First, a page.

Easter Eggs and bits and pieces of story elements that arc through games is nothing new. But, BioWare brings something to the table that really changes the game a bit. It brings not just these structures of narrative, but it then executes them with verve and aplomb. And with top notch voice acting that brings these sprites alive.
Keith David is no stranger to video games or voice work. But he strides into these gigs with weight. All of the performances have a depth that the folks who point to pieces of scenes taken out of context prefer to ignore. Or rather, they aren't even really aware, because the experience and narrative are foreign, and they are looking to latch onto something popular to advance their own agenda. We see this with Avatar and the folks projecting their own biases onto the screen, we see it with the Conservative bloggers who simultaneously loved and hated The Hurt Locker for ideological reasons that sort of blinded them to the actual film. This is a cast that demands a bit more than button mashing. Which will be lost in much of the discussion about this game. Which is sad, because this is a game that deserves to be talked about, not because of the "mature" storyline--which seems to be code in the industry that it isn't necessarily for 13 year olds with ADD--but because of what amounts to a new narrative structure that is shaping itself.
RPGs have evolved quite a bit, and Mass Effect is very much about evolving that structure and game play more. Not just with the stripped down mechanics, and the layered characters and reveals into their psyche, but how they impact your own character, and the player. It's a game that when you talk to others who played through the dang thing, you compare your experience and choices with theirs, and the impact it had. Without spoilers, the game is chock full of moments when you want to take back choices--you DO have that ability thanks the savable nature of the medium--but that doesn't change the moment of surprise when a scene turns out entirely different than you'd been thinking it would. Or ends with horrible consequence because of your actions. The investment in the characters, lent that gravity thanks to the performances, gives your choices a weight that you bring out of the experience.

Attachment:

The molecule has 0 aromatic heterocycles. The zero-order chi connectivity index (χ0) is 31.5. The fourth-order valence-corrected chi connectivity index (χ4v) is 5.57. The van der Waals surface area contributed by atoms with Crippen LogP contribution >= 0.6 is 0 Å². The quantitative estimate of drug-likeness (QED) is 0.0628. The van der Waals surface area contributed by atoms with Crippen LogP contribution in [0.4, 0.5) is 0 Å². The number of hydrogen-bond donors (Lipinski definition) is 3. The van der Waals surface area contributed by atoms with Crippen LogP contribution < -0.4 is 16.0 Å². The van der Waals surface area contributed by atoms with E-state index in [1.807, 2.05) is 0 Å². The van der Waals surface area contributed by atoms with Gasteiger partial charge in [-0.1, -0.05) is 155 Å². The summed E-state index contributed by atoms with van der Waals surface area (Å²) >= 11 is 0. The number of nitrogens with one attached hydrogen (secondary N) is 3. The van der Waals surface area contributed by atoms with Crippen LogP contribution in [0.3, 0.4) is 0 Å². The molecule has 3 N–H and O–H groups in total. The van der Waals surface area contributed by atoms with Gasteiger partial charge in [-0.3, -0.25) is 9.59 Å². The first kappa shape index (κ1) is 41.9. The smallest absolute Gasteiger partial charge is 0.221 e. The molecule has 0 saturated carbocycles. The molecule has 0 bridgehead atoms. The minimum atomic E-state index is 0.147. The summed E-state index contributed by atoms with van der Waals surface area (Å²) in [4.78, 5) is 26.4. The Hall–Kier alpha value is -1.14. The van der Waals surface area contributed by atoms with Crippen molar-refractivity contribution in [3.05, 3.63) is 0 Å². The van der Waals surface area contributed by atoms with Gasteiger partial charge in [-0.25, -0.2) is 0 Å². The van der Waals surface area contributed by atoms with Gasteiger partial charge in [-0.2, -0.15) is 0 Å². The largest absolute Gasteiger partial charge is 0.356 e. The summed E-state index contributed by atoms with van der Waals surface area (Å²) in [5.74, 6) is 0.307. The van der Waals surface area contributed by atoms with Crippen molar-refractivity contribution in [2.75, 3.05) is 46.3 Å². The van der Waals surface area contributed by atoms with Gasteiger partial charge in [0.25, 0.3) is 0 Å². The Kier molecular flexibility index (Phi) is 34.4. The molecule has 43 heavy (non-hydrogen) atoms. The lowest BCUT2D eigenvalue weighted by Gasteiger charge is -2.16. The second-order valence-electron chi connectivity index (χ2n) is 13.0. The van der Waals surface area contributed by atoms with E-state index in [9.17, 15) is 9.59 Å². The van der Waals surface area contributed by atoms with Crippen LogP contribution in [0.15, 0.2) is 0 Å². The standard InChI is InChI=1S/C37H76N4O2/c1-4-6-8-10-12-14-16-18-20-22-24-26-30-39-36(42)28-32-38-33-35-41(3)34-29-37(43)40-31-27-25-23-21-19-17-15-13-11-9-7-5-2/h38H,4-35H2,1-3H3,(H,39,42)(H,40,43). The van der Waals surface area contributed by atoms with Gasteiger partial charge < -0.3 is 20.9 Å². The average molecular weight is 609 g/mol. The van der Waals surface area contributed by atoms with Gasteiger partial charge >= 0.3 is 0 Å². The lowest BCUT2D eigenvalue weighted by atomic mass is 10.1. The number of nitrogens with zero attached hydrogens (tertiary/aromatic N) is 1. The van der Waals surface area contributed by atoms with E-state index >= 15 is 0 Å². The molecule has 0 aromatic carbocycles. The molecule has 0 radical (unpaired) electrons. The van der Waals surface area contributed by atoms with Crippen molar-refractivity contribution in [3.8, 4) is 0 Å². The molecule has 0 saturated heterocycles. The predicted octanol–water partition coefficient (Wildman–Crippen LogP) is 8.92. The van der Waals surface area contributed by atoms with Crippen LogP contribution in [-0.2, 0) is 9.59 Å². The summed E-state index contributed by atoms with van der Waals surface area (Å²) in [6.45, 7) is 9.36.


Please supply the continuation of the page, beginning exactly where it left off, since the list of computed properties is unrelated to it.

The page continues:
That investment is why those who want to piggy back their own issues onto this vehicle make me sad, because there IS plenty of room for discussion about the choices that the BioWare team made. And without the context of the actual game play and story, those choices are lost. And the opportunities to explore this new narrative structure are likewise clouded. For those who are hip deep in that structure, it is a place where you share an experience that is a bit longer than the involvement that you have with a film, and it's easy to get lost in that narrative. With the choices presented. To explore not just a world, but impact that world. To push and prod a narrative in swirls of ethical choice that are not necessarily good, or bad, but rather about exploring those choices, and their consequence.